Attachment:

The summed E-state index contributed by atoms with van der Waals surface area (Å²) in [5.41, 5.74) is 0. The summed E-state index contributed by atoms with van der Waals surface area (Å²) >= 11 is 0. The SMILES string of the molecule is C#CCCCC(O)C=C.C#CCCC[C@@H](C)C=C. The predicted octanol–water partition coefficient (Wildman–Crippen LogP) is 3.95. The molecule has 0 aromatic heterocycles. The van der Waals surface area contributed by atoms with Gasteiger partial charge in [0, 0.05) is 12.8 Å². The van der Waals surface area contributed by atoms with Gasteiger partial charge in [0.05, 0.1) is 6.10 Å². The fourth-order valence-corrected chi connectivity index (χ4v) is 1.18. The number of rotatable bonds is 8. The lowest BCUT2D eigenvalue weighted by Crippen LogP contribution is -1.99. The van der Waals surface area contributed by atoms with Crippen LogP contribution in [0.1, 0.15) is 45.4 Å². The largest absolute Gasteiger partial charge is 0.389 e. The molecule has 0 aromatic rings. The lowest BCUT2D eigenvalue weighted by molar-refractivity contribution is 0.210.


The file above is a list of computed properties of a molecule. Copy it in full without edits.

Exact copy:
The summed E-state index contributed by atoms with van der Waals surface area (Å²) in [5.41, 5.74) is 0. The summed E-state index contributed by atoms with van der Waals surface area (Å²) >= 11 is 0. The SMILES string of the molecule is C#CCCCC(O)C=C.C#CCCC[C@@H](C)C=C. The predicted octanol–water partition coefficient (Wildman–Crippen LogP) is 3.95. The molecule has 0 aromatic heterocycles. The van der Waals surface area contributed by atoms with Gasteiger partial charge in [0, 0.05) is 12.8 Å². The van der Waals surface area contributed by atoms with Gasteiger partial charge in [0.05, 0.1) is 6.10 Å². The fourth-order valence-corrected chi connectivity index (χ4v) is 1.18. The number of rotatable bonds is 8. The lowest BCUT2D eigenvalue weighted by Crippen LogP contribution is -1.99. The van der Waals surface area contributed by atoms with Crippen LogP contribution in [0.1, 0.15) is 45.4 Å². The largest absolute Gasteiger partial charge is 0.389 e. The molecule has 0 aromatic rings. The lowest BCUT2D eigenvalue weighted by molar-refractivity contribution is 0.210.